The notion of a Circular Economy
The notion of a circular economy is not new. The fundamental flaw of
an economic system that relies on a linear approach to production and
consumption, in which we use precious resources in a way that leads to
products simply being disposed of and wasted, has been recognised for
Today, however, there are renewed and determined efforts globally to turn the circular economy into reality. The waste and resource industry can help to deliver a true circular economy in the UK in which materials and energy can be returned into other productive parts of the economy. Waste should truly be seen as a resource.
As an important part of the UK’s waste and resource industry, FCC Environment is a leading voice in this transition.
However, delivering a circular economy will take a collaboration between many partners. You may wish to read more about the circular economy and how some of the key players envisage its development:
The waste & resource industry is at the heart of the circular economy
Source: Environmental Services Association
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Environmental Services Report
The Environmental Services Association represents the waste and resource industry in the UK and in their report Going for Growth – A Practical Route to a Circular Economy, they estimate that a circular economy could generate 50,000 new jobs with £10 billion of investment boosting gross domestic product by £3 billion.
The report adds: “On current trends, we expect only 255 million tonnes [of potentially recyclable material] to be successfully returned to the economy. But if we could capture the remaining 140 million tonnes of recyclable resources there would be £1.4 billion in extra recyclate revenues for the UK economy.”
Download a PDF of the report here: www.esauk.org
The Green Alliance
Green Alliance is an influential environmental think tank working to ensure UK political leaders deliver ambitious solutions to global environmental issues. Resource resilient UK is a report produced by their Circular Economy Task Force.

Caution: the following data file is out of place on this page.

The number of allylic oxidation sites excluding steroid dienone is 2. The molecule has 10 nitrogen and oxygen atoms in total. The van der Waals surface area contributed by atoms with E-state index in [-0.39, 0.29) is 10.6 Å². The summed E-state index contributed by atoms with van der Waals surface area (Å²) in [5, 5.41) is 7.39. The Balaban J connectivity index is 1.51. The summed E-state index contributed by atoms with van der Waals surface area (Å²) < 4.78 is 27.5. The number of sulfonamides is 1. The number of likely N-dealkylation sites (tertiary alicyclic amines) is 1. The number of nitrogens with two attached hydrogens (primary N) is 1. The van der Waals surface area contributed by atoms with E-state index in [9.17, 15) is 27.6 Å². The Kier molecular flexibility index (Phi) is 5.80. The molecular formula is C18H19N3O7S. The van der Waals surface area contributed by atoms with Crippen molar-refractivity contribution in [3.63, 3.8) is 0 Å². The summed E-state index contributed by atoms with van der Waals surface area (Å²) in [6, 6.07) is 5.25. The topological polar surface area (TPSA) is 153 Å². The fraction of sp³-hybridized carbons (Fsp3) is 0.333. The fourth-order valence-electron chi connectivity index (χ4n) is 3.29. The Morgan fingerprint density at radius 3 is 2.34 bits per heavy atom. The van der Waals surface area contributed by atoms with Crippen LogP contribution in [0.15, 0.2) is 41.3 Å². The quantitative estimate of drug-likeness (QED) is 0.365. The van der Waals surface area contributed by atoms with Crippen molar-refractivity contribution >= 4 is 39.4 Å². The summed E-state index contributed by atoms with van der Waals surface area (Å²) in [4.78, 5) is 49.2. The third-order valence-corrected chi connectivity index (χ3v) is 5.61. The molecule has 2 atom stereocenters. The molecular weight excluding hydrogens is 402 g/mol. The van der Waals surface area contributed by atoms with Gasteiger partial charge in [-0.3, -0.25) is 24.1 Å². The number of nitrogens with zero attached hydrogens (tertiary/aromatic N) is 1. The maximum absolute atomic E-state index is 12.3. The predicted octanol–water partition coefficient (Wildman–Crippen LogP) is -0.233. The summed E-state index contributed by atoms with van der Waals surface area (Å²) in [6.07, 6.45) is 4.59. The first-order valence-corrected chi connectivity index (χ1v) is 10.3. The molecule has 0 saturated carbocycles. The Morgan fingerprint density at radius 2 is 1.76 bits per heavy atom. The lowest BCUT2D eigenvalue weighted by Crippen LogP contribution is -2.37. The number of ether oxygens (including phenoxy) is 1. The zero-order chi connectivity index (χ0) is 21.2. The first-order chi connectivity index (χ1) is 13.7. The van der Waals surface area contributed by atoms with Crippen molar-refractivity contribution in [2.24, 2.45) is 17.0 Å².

The report shows that resource security concerns have increased significantly over the past five years, reflecting risks affecting the availability and the price of materials essential to industry. The root causes of resource insecurity lie substantially in environmental problems. Water scarcity, rising extraction costs for fossil fuels and limitations on land availability increasingly constrain supply at a time when demand is growing. Greater visibility of globalised supply chains, alongside rising public concern about environmental damage, is compounding these pressures. To address resource constraints on business, the Circular Economy Task Force has identified how reuse, remanufacturing and secondary material supplies can address the root causes of resource insecurity.
See the link below for full details of the report:
The Ellen MacArthur Foundation
The Ellen MacArthur
Foundation is an independent charity with the aim of inspiring a generation
to re-think, re-design and build a positive future through the vision of a
circular economy. As part of its
mission to accelerate the process, the Foundation has conducted analysis and
published the first ever report series highlighting the economic rationale for
the transition to a circular economy – an
opportunity, it suggests, that represents in excess of two trillion US dollars
for the global economy.
See how the Resource Revolution programme is also helping the UK to drive greater resource efficiency.
The Royal Society of Arts
The RSA believes the current economic and environmental challenges of “take, make, dispose” manufacturing are becoming apparent. Increasing supply risk and rising costs of materials is putting pressure on businesses to change. The need to shift towards more circular systems and good design thinking is pivotal to this transition. The RSA’s Great Recovery project – and the accompanying report Investigating the Role of Design in the Circular Economy – is building new networks to explore the issues, investigate innovation gaps and incubate new partnerships.